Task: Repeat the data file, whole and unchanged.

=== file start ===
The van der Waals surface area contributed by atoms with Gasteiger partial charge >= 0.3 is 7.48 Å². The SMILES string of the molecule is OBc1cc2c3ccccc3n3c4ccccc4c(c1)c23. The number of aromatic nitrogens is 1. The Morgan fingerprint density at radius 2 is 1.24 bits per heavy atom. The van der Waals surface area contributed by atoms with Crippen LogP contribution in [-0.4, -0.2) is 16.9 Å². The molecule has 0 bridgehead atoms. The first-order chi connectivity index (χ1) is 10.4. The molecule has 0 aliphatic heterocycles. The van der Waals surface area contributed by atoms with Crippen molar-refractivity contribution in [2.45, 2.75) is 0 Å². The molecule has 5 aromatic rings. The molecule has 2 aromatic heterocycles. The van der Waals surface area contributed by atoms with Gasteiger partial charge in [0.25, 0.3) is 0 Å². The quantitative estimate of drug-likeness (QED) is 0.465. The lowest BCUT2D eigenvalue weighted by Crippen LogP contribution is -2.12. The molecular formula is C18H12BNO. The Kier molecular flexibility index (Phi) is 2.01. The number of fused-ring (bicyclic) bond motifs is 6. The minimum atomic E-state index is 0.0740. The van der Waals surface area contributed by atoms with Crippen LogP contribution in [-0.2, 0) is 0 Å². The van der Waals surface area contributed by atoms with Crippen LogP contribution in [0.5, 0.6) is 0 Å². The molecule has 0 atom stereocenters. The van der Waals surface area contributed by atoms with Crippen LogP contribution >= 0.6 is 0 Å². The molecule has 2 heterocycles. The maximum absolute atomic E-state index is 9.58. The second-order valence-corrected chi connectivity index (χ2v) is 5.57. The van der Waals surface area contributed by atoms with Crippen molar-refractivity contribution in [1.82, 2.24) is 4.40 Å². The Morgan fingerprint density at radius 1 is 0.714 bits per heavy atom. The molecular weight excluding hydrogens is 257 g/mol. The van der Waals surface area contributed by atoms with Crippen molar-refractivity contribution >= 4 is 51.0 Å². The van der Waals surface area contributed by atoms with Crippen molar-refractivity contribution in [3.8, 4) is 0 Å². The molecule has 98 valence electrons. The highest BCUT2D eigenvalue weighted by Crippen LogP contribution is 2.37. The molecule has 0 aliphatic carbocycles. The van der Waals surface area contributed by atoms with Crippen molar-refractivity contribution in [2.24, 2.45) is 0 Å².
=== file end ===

The van der Waals surface area contributed by atoms with Gasteiger partial charge >= 0.3 is 7.48 Å². The SMILES string of the molecule is OBc1cc2c3ccccc3n3c4ccccc4c(c1)c23. The number of aromatic nitrogens is 1. The Morgan fingerprint density at radius 2 is 1.24 bits per heavy atom. The van der Waals surface area contributed by atoms with Crippen LogP contribution in [-0.4, -0.2) is 16.9 Å². The molecule has 0 bridgehead atoms. The first-order chi connectivity index (χ1) is 10.4. The molecule has 0 aliphatic heterocycles. The van der Waals surface area contributed by atoms with Crippen molar-refractivity contribution in [2.45, 2.75) is 0 Å². The molecule has 5 aromatic rings. The molecule has 2 aromatic heterocycles. The van der Waals surface area contributed by atoms with Gasteiger partial charge in [0.25, 0.3) is 0 Å². The quantitative estimate of drug-likeness (QED) is 0.465. The lowest BCUT2D eigenvalue weighted by Crippen LogP contribution is -2.12. The molecular formula is C18H12BNO. The Kier molecular flexibility index (Phi) is 2.01. The number of fused-ring (bicyclic) bond motifs is 6. The minimum atomic E-state index is 0.0740. The van der Waals surface area contributed by atoms with Crippen LogP contribution in [-0.2, 0) is 0 Å². The van der Waals surface area contributed by atoms with Crippen LogP contribution in [0.5, 0.6) is 0 Å². The molecule has 0 atom stereocenters. The van der Waals surface area contributed by atoms with Crippen LogP contribution >= 0.6 is 0 Å². The molecule has 2 heterocycles. The maximum absolute atomic E-state index is 9.58. The second-order valence-corrected chi connectivity index (χ2v) is 5.57. The van der Waals surface area contributed by atoms with Crippen molar-refractivity contribution in [1.82, 2.24) is 4.40 Å². The Morgan fingerprint density at radius 1 is 0.714 bits per heavy atom. The molecular weight excluding hydrogens is 257 g/mol. The van der Waals surface area contributed by atoms with Crippen molar-refractivity contribution >= 4 is 51.0 Å². The van der Waals surface area contributed by atoms with Crippen molar-refractivity contribution in [3.8, 4) is 0 Å². The molecule has 98 valence electrons. The highest BCUT2D eigenvalue weighted by Crippen LogP contribution is 2.37. The molecule has 0 aliphatic carbocycles. The van der Waals surface area contributed by atoms with Crippen molar-refractivity contribution in [2.24, 2.45) is 0 Å².